Welcome to November's edition of the Women in Dev podcast. For it, we are joined by Evelyn Acham, a climate justice activist from Uganda, to discuss why we need feminist action on the climate crisis. 

Evelyn has organized climate strikes and campaigns with the Rise Up Movement, where she works as a national coordinator. She is part of Fridays for Future, the international movement of school students striking for bold climate action. She is also an Arctic angel for Global Choices, a youth-led intergenerational action network. 

In the interview, we discuss the frustration and sadness that COP26 left many activists feeling and the fact that we need to see more women leaders and more explicitly feminist actions on climate change to see more just and equitable solutions. We talk about why Evelyn finds cross-border solidarity so important in this space and the work she is doing on the ground to educate her community in Uganda on the impacts of the Climate Crisis. And we end by talking through her hopes for a Climate Just future and why initiatives like those she works on should make us hopeful for the future.

Ep 2. Gogontlejang Phaladi on how we can move past words on youth engagement

Ep 2. Gogontlejang Phaladi on how we can move past words on youth engagement

October 26, 2021

In this month’s episode of the Women in Dev podcast, we’re talking all things youth engagement and asking how we can truly make it meaningful.  

For the episode, we were joined by Gogontlejang (GG) Phaladi, who is a philanthropist and development practitioner from Botswana and the founder of the Gogontlejang Phaladi Pillar of Hope Project (GPPHP). GG has been a youth advocate for nearly a decade and through the conversation, she gives us valuable insights into what it’s like to be invited to speak at the table as a young person in international development and what we can be doing better. We discuss the commodification of young people and how this has not yet translated into young people being paid equally for their time. We talk about some of the common pitfalls big organisations fall into when they invite young people to engage with them and finish with an incredible analogy of what meaningful youth participation in practice actually looks like.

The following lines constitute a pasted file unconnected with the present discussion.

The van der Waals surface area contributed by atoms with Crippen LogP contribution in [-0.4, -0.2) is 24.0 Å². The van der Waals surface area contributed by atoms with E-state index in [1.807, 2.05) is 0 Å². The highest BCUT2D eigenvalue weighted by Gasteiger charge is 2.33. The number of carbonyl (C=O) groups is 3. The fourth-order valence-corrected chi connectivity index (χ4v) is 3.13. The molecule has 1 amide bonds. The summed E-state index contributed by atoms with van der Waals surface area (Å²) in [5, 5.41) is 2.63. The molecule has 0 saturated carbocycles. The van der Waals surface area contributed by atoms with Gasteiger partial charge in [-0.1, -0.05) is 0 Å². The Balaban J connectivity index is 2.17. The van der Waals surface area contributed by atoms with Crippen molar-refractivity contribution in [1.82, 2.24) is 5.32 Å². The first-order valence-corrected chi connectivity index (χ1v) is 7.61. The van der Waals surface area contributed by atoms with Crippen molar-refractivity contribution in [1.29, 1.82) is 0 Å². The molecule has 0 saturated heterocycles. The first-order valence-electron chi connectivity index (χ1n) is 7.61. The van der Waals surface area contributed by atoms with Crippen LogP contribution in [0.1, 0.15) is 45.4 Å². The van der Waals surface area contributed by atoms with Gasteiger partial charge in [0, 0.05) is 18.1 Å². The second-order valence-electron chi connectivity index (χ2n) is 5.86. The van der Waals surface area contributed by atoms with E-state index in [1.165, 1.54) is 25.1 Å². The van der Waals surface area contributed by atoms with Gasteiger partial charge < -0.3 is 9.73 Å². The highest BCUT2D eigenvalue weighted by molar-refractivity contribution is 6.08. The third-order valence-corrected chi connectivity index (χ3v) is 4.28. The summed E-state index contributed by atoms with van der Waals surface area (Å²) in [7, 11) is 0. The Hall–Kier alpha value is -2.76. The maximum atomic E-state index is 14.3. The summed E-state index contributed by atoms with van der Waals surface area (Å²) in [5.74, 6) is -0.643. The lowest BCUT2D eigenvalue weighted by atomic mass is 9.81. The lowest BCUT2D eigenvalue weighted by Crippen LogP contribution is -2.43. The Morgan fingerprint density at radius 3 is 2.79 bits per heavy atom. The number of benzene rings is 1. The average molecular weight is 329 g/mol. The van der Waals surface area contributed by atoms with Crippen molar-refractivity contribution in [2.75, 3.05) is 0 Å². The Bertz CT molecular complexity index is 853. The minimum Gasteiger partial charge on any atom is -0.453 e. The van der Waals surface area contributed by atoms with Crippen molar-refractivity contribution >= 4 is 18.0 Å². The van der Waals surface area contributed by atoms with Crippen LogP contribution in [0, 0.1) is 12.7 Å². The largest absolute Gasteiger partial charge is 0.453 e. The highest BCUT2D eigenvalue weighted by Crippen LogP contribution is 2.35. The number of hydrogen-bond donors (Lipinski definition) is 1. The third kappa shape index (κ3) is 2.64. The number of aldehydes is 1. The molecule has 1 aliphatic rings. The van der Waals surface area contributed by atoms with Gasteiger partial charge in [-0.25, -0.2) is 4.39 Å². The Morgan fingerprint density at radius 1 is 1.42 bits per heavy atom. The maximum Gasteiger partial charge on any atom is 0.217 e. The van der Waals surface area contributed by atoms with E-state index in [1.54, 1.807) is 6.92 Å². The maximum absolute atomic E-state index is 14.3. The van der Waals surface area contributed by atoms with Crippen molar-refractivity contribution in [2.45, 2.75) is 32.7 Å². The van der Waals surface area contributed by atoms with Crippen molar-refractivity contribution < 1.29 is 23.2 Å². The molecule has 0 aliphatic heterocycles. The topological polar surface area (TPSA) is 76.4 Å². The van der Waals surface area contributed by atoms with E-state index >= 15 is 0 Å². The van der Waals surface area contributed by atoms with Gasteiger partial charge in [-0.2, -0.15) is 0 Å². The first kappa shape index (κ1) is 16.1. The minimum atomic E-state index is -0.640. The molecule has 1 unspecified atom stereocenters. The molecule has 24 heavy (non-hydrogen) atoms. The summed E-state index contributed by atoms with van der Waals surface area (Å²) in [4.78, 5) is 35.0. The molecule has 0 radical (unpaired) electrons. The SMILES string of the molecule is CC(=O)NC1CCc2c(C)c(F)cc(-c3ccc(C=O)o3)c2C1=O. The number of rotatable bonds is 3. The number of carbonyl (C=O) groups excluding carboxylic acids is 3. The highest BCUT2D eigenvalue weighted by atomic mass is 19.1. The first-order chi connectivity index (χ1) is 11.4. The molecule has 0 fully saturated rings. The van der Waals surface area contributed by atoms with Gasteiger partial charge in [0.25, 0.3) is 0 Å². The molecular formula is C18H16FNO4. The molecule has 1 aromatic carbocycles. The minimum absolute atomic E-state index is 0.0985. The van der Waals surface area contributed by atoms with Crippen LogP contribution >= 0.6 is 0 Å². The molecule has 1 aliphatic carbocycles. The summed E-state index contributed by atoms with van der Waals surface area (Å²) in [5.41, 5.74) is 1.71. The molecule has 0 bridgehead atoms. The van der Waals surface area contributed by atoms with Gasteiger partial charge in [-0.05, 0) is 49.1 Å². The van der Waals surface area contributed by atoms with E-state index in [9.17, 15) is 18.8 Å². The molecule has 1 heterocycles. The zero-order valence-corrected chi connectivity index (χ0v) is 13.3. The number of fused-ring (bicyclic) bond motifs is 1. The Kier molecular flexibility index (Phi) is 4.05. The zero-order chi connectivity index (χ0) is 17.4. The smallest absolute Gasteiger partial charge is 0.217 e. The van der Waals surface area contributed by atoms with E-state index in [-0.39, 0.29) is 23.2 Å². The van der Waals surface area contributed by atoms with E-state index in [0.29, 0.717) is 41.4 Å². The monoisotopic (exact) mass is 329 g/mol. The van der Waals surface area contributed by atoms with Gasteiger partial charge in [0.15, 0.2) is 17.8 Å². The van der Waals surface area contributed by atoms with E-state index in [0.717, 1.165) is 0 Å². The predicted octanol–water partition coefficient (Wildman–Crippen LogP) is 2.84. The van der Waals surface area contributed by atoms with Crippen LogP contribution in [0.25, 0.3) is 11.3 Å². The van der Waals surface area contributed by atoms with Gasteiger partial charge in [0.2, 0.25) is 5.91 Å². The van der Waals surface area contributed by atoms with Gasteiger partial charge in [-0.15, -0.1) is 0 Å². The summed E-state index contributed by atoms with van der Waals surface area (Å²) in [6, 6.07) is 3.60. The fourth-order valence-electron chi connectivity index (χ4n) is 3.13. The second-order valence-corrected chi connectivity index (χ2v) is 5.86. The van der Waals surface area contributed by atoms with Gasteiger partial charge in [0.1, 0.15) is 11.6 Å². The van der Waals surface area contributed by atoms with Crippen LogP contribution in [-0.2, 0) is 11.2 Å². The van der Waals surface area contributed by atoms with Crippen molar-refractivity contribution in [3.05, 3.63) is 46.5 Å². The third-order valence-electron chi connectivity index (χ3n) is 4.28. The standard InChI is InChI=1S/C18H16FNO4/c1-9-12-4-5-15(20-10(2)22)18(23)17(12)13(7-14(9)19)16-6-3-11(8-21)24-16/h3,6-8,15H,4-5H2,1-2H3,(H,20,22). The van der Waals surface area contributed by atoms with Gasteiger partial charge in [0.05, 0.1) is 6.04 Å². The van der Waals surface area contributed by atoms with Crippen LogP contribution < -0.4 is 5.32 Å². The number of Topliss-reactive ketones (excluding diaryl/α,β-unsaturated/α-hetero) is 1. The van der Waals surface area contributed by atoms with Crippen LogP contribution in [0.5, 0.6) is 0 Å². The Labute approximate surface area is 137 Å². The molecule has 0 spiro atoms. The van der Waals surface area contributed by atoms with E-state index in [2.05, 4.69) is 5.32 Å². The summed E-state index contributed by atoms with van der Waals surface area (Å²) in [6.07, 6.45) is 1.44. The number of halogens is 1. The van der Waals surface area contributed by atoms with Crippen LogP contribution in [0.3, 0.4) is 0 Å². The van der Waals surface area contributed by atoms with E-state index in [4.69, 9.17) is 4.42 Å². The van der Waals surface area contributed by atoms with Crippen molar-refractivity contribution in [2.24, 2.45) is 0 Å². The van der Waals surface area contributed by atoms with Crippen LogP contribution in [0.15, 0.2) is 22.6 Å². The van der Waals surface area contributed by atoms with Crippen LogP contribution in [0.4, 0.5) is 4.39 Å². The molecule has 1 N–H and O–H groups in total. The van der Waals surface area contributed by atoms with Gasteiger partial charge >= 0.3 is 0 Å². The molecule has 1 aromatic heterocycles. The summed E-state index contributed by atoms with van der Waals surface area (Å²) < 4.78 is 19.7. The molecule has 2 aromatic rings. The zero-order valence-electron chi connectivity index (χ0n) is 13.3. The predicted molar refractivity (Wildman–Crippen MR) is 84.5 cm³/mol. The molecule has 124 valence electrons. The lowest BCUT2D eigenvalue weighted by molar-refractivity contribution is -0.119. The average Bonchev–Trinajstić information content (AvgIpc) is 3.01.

If you have enjoyed the episode, please check out more of GG’s organisation’s work on Facebook.  

Ep 1. Kavita Ramdas on accountability, Beijing 1995, and young people keeping her hopeful

Ep 1. Kavita Ramdas on accountability, Beijing 1995, and young people keeping her hopeful

September 28, 2021

Welcome to the first episode of the Women in Dev podcast, where we'll reimagine the international development sector by challenging funding, representation and accountability practices, and discussing radical actions that can make the future equitable for us all. Each podcast will be hosted by Wallis Grant. 

This month, we are joined by the incredible Kavita Ramdas, Director of Women's Rights Programs at Open Society Foundations. Kavita's previous work has included serving as a strategy advisor for MADRE and as CEO of Global Fund for Women. She is a globally recognised advocate on gender and equity. 

In a year where we saw huge commitments to gender equality at Generation Equality Forum (GEF), Kavita helps us answer the question: do they work and for whom? She shares her experiences of attending the Beijing gathering in 1995 and what it was like to meet women from all different lives who experienced similar things to you. We discuss the importance of holding big institutions accountable and ways grassroots organisations can do this. And she finishes the episode by telling us her hopes for a post-Covid world and why young people might just be the answer. 

We hope you enjoy it. Don't forget to subscribe to the podcast to keep up to date with our episodes and if you enjoyed it or want to continue the discussion, you can find us on Twitter and Instagram.




August 10, 2021

Welcome to Women in Dev: the Podcast, where you will hear from incredible voices in the development space on how we can challenge the current power imbalances and to show what a locally-owned, women led development sector could really look like.